'56 Cadillac Gala ('Wedding Car')

'56 Cadillac Palamino (!)

'57 Cadillac Series 60 Special Dictator

These were all mostly production-bodied cars with custom trim/ interiors and shown at Motoramas and other public shows.

It can be challenging to separate the factory prototypes/ styling exercises from the shown cars.

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Hood are definitely different stampings as Roger stated:

-- -- -- -- --

The Palamino:

large_1957-GMC-Palomino-pickup-fvr.jpg

That is one gorgeous show truck!! I have never seen that picture of the Palomino before. The interior is leather - something that wouldn't be commonplace in a pickup truck for another 40 years! It truly was a one-off show piece, showcasing a lot of factory options and unique trim (the upper bed trim was not put into production, unlike the '57 Chevy Cameo). hyperv6, no offense was meant by me. Many non-GMC guys like to say all GM did was "cut a hole in the hood" for the GMC badge. Yes, a hole was stamped, but it is more than just "a hole" (again, not directed at you). As far as I know, only the gold Palomino existed; however, we know GM made more copies sometimes for different venues. I have never seen or heard of a red one though (only the gold). And the Town & Country/Suburban Carrier was also offered in 1958 with a very small number (like the Cameo, until the steel fleetside/wideside came to market). There is one '59 Suburban Carrier, and the collector you mentioned owns that one:

Ralph Wescott, Member #0005, owns this collection of 1955 through 1959 GMC Suburban Carriers. His 1957 Palomino and his 1959 are one of a kind trucks.

Ralph$20Wescott$20GMCs$20042007.jpg

I'd love one of these fiberglass-sided trucks. To me that would be the "Holy Grail" of these classic trucks. I often regard the new Sierra Denali as the modern-day Suburban Pickup (back in the '50s the Cameo was considered a luxury truck, and the Suburban Carrier was basically to sit in the GMC dealer's showroom to sell options, hence why approximately 300 a year were made - one for each GMC dealership).

Now, for some pictures:

1955

1955-1957-gmc-suburban-1.jpg

1955-gmc-suburban.jpg

1956

53217868_pr.jpg

*Official GMC factoy photo from '56 with Oldsomobile hubcaps?

1956%20GMC%20Suburban%20Carrier%20fsvd=KRM.jpg

1957

b8f915abf4.jpg

1958

lot178.jpg

*This '58 was Steve McQueen's, the famous actor, truck

0.jpg

1958_GMC_Series-101.jpg

By the way, here's two photos of the '57 GMC Palomino from October 20, 2007 at a car show in Lakeland, FL:

http://www.flickr.com/photos/reddog3d/1662113645/in/photostream/

http://www.flickr.com/photos/reddog3d/1662982736/in/photostream/

Going back to the original topic of this thread, here's an interesting take on a '58/'59 Fleet option GMC (for those two years, GMC used the factory '58/'59 fenders but installed a '55-'57 single headlight instead of the dual-quad headlight setup). This one appears to have benefitted from some extra trim in its restoration (grille):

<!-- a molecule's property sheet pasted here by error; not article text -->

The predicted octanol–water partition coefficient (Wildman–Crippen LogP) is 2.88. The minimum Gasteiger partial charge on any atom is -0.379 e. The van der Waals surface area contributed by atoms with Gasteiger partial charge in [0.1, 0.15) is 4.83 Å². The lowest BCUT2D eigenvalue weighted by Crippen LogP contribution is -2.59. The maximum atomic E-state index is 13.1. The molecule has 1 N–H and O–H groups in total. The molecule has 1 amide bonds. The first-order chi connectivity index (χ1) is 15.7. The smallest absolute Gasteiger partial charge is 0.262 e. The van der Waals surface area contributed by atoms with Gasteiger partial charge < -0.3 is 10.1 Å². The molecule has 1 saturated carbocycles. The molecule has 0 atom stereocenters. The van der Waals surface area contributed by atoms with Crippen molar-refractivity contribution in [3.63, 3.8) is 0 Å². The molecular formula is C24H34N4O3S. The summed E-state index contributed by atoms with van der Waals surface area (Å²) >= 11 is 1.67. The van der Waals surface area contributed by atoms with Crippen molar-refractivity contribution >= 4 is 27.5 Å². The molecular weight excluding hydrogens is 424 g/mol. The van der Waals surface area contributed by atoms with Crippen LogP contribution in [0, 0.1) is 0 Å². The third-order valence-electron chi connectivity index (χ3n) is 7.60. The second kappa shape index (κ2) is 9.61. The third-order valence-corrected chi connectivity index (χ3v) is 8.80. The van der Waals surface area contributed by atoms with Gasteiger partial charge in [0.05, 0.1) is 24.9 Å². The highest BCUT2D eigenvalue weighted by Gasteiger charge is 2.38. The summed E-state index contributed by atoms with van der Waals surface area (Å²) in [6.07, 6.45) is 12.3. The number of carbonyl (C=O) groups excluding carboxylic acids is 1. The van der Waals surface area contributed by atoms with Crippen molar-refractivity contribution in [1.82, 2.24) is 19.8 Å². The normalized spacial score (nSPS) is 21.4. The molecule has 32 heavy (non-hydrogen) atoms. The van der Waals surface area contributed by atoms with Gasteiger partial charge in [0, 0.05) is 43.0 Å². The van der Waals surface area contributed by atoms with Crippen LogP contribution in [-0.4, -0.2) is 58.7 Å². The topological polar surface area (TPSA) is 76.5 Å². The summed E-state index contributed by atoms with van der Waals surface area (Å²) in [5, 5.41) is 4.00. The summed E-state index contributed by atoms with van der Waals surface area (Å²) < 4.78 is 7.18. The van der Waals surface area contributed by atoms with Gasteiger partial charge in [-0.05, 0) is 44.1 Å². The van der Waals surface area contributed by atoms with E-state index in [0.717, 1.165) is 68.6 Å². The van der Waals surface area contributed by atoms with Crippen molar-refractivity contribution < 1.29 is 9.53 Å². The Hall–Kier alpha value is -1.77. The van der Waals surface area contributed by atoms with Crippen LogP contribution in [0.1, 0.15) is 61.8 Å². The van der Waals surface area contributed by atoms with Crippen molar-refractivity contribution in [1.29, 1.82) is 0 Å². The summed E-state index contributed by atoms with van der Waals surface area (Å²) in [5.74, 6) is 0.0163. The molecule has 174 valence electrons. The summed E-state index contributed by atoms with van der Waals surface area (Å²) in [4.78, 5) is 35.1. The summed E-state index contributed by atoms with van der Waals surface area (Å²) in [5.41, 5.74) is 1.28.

1007cct_13_z+goodguys_spring_nationals+1958_GMC.jpg

(here's a slightly modified '58/'59 Fleet option GMC): 605691.jpg

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That is one gorgeous show truck!! I have never seen that picture of the Palomino before. The interior is leather - something that wouldn't be commonplace in a pickup truck for another 40 years! It truly was a one-off show piece, showcasing a lot of factory options and unique trim (the upper bed trim was not put into production, unlike the '57 Chevy Cameo). hyperv6, no offense was meant by me. Many non-GMC guys like to say all GM did was "cut a hole in the hood" for the GMC badge. Yes, a hole was stamped, but it is more than just "a hole" (again, not directed at you). As far as I know, only the gold Palomino existed; however, we know GM made more copies sometimes for different venues. I have never seen or heard of a red one though (only the gold). And the Town & Country/Suburban Carrier was also offered in 1958 with a very small number (like the Cameo, until the steel fleetside/wideside came to market). There is one '59 Suburban Carrier, and the collector you mentioned owns that one:

I'd love one of these fiberglass-sided trucks. To me that would be the "Holy Grail" of these classic trucks. I often regard the new Sierra Denali as the modern-day Suburban Pickup (back in the '50s the Cameo was considered a luxury truck, and the Suburban Carrier was basically to sit in the GMC dealer's showroom to sell options, hence why approximately 300 a year were made - one for each GMC dealership).

Now, for some pictures:

1955

1955-1957-gmc-suburban-1.jpg

1955-gmc-suburban.jpg

1956

53217868_pr.jpg

*Official GMC factoy photo from '56 with Oldsomobile hubcaps?

1956%20GMC%20Suburban%20Carrier%20fsvd=KRM.jpg

1957

b8f915abf4.jpg

1958

lot178.jpg

*This '58 was Steve McQueen's, the famous actor, truck

0.jpg

1958_GMC_Series-101.jpg

By the way, here's two photos of the '57 GMC Palomino from October 20, 2007 at a car show in Lakeland, FL:

http://www.flickr.com/photos/reddog3d/1662113645/in/photostream/

http://www.flickr.com/photos/reddog3d/1662982736/in/photostream/

Going back to the original topic of this thread, here's an interesting take on a '58/'59 Fleet option GMC (for those two years, GMC used the factory '58/'59 fenders but installed a '55-'57 single headlight instead of the dual-quad headlight setup). This one appears to have benefitted from some extra trim in its restoration (grille):

1007cct_13_z+goodguys_spring_nationals+1958_GMC.jpg

(here's a slightly modified '58/'59 Fleet option GMC): 605691.jpg

No offense taken I just could have used a better word.

The red truck you posted is like the one that was near where I grew up. Man I loved that truck.

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The Fleet Option grille is a fascinatingly cheesy, period treatment.

-- -- -- -- --

The '55-56 is my favorite.

I wonder what the story was behind those....GMC dealers wanted a cheap model to compete w/ Chevy dealers? Strange...

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As is the majority case now, there are those that prefer Chevy & those that prefer GMC.

Fleet Option was obviously a value-priced option for those who wanted the most affordable GMC.

Remember- the Divisions were run independently then- this was not 'GM decided to pit Chevy against GMC', it was GMC fighting for sales against everyone else.

Edited by balthazar